A woman lay face-down about ten feet ahead, and Tanzin hurried to check on her. She tried to roll over, but heavy rubble and a big chunk of stone trapped her left arm. Tanzin rolled the stone off, and she whimpered in pain as she pulled the arm free. She looked at the bottom of it, screamed, and fainted; the jagged end of a bone poked out through her ripped, bloody skin. She also had cuts and small amounts of blood on her face, arms, and hands, but those injuries seemed minor. Tanzin had to make a quick decision. He could use his ordinary medical knowledge to pull the bone back in and tie a splint on her arm, or he could use his other powers to heal her arm completely. He normally could not consider healing her with his secret powers, but because she had fainted, she might wake up and think she had been imagining things. She would never know for certain. Tanzin decided to take the risk. He gripped her shattered arm, pulled the bone back into place, and wrapped his hands around the break for a few seconds. The bone knit back together under his hands, and then he pulled the skin together at the ragged cut where the bone had come through and put his hand on it. When he took his hand away, the hole was gone. Her minor injuries could heal themselves, Tanzin thought, so he got up and began looking for other injured people.
Fortunately, most of the people on the edges of the blast area bore only minor injuries, and many people had come to help, but the injuries were more severe the further in he went. A small dog lay in the debris. It seemed unhurt except for the blood trickling from its mouth, but Tanzin knew it was beyond help. Looking on, he saw a leg jutting out of the wreckage, which belonged to a boy who lay flat on his back, covered in ash, eyes wide open. He smiled at Tanzin; he was in shock and did not realize that both of his arms were gone. Tanzin hurried to tie off the stubs and stop the bleeding. He looked around for the arms but did not see them. It made no difference anyway, because even with his unusual powers, Tanzin could not replace missing limbs. He turned away so the boy would not see his tears and went on. A Promethian guard walked out of the smoke cradling a small child in his strong arms and softly singing a lullaby to the limp body. A man in the road knelt over his horse, stroking the horse’s face and comforting him as the animal lay oozing blood from the hole where a splintered wooden stake protruded from his chest. Tanzin hoped to help and started toward them, but before he got there the horse shuddered and died.
The city had begun to fill up with survivors rushing in to search for family members. People staggered among the debris calling out names and listening for responses. When someone answered back, people tried to dig them out. The smoldering fires threw off smoke that made breathing difficult, though it helped cover the rising stink of death. Through the smoke, the enormous palace stood firm, even though its outer walls and corners had been blown away and black scorch marks marred its marble surface. Many of the trees smoldered, and broken-off branches lay all around. Falling ash had covered the leaves, giving the trees a ghostly look as their leaves fluttered in the smoky air. Through the haze, Tanzin saw someone coming toward him, leading a horse. It was Tarayza. As she came closer, he saw two bodies draped over the horse’s back. He ran over, checked the bodies, and saw that they were Isis and Ammon. Isis was not breathing; Ammon breathed very faintly, but had wet blood in his mouth.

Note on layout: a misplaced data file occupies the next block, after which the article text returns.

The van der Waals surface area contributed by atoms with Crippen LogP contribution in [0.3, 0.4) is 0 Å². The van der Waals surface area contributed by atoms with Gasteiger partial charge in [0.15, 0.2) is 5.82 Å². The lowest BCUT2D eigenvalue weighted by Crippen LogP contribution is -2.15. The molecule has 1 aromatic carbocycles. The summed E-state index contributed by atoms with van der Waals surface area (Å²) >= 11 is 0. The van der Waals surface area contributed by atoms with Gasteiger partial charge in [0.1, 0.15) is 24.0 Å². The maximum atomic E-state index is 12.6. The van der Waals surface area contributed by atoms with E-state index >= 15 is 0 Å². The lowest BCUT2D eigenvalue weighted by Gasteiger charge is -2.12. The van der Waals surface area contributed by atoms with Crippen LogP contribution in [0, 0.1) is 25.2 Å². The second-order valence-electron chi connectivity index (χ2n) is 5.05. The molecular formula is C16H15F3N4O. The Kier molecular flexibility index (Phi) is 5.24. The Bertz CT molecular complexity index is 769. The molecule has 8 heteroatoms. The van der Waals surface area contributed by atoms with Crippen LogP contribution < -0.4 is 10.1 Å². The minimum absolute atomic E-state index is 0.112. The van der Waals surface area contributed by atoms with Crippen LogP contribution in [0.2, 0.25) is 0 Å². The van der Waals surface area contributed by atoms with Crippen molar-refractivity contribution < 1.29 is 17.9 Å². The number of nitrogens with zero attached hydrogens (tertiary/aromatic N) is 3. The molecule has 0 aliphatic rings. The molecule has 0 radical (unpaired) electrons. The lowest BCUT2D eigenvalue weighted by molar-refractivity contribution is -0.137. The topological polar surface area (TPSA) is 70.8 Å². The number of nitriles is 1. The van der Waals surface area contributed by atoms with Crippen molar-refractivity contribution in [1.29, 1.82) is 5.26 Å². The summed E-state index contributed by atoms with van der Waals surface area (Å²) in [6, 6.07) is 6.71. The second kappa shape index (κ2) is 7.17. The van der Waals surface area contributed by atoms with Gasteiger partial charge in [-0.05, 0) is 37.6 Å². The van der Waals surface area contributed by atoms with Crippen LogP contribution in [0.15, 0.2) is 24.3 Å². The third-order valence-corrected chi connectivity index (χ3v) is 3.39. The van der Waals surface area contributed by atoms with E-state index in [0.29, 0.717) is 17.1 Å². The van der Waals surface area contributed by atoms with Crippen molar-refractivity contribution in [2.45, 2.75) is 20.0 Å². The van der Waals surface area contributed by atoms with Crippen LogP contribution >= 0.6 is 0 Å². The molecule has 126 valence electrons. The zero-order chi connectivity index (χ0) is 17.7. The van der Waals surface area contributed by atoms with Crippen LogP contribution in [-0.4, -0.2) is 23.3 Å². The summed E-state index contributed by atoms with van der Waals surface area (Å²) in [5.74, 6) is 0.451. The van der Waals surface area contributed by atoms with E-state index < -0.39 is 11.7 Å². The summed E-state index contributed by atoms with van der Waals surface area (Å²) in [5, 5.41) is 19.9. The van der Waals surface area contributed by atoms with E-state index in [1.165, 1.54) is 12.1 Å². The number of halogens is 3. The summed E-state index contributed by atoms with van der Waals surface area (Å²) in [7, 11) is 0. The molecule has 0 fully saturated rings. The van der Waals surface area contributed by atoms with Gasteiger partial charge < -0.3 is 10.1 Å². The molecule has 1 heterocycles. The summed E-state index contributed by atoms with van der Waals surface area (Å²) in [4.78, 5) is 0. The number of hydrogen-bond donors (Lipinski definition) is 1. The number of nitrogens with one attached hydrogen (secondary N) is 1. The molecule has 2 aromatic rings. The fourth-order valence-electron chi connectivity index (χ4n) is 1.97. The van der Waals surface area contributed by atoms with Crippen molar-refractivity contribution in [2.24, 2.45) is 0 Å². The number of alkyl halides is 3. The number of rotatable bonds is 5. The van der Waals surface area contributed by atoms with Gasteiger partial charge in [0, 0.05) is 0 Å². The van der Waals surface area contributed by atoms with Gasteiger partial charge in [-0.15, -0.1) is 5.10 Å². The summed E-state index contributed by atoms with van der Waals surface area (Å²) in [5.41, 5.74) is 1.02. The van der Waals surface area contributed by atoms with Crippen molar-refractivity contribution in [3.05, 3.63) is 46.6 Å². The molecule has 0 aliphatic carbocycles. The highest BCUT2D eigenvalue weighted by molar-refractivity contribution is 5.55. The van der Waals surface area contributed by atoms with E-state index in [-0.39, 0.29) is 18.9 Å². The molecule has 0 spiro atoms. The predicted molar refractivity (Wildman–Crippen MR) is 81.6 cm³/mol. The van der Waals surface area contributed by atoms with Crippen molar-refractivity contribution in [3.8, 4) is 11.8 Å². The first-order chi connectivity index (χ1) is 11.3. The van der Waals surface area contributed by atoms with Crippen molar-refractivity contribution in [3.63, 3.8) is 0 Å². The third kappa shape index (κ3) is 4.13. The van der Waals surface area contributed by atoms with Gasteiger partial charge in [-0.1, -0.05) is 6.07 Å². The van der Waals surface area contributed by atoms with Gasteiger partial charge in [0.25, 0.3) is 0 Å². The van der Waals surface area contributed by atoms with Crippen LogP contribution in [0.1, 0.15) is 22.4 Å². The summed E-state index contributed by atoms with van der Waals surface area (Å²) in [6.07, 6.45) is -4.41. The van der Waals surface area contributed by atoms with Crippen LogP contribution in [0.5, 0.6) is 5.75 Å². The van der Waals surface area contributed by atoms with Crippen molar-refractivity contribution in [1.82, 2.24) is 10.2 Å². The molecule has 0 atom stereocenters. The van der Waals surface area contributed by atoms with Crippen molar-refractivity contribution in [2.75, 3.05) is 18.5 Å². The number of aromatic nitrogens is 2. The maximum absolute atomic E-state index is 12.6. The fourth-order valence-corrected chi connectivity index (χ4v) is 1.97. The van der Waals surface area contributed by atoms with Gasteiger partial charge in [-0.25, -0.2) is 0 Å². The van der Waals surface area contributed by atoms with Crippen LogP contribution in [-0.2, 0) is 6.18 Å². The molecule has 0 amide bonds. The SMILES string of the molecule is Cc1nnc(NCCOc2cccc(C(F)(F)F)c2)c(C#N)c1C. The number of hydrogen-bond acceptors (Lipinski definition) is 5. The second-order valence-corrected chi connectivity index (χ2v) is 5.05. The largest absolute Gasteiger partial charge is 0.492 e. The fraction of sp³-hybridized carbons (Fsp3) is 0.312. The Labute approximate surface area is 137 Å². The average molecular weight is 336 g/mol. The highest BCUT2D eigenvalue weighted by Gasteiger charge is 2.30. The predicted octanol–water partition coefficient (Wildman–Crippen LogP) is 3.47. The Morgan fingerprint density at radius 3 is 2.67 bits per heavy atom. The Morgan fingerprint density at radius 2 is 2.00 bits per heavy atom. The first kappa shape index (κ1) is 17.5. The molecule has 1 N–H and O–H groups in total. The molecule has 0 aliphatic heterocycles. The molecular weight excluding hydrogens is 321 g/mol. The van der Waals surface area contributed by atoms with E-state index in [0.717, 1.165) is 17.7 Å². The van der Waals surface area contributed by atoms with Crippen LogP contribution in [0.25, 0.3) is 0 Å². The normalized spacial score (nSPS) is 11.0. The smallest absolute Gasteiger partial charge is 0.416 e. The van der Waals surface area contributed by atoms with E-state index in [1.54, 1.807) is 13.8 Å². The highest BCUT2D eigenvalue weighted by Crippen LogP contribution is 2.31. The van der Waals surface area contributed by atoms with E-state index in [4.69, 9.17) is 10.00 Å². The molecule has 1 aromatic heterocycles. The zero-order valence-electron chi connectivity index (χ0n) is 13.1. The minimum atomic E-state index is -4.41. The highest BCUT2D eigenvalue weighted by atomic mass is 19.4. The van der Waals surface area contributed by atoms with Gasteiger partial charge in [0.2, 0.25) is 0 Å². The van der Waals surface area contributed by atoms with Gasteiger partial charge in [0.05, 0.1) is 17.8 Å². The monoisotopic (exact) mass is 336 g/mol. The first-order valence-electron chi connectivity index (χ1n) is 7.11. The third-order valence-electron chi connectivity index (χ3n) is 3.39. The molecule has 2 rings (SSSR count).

“We have to get him to our house,” Tarayza said. “You can’t work on him properly here.”
“I have to help him right now,” Tanzin said. “He is bleeding inside.” He put his hands on Ammon’s back and closed his eyes as he let some of his strength flow to Ammon’s unconscious body, then he turned to Tarayza. “All right,” he said. “Let’s take them to the wagon and get home fast.” They hurried through the wreckage to their wagon, put Isis and Ammon in back, and threw the harness on the horse. Tarayza drove out while Tanzin worked on Ammon in the back. “I have to save him if I can,” Tanzin said. “I promised Isis I would.” He ran his hands over Ammon’s head and chest, trying to find the injuries. Tarayza wept silently as she drove on and finally pulled into their yard. They jumped down and lowered Ammon to the ground. When Tanzin knelt beside him, he realized Ammon’s breathing had stopped, and his heart had stopped beating as well. Tanzin tried using his powers to heal the heart, but could not make it restart. He tried to heal the lungs, but Ammon would not breathe. He continued for several minutes, trying everything he knew, but nothing worked. Tarayza knelt beside him on the grass.
“Tanzin, he’s gone,” she said.
Tanzin hung his head. “I know.” He looked helplessly at Tarayza. “I don’t know what else to do. I’ve failed.”
“You haven’t failed,” Tarayza said. “You promised to find him if he died, remember? Isis never asked you to save him.”
He looked down at Ammon’s youthful face and tried to absorb the tragedy, then said, “Let’s take them to the cellars while we figure out what to do next."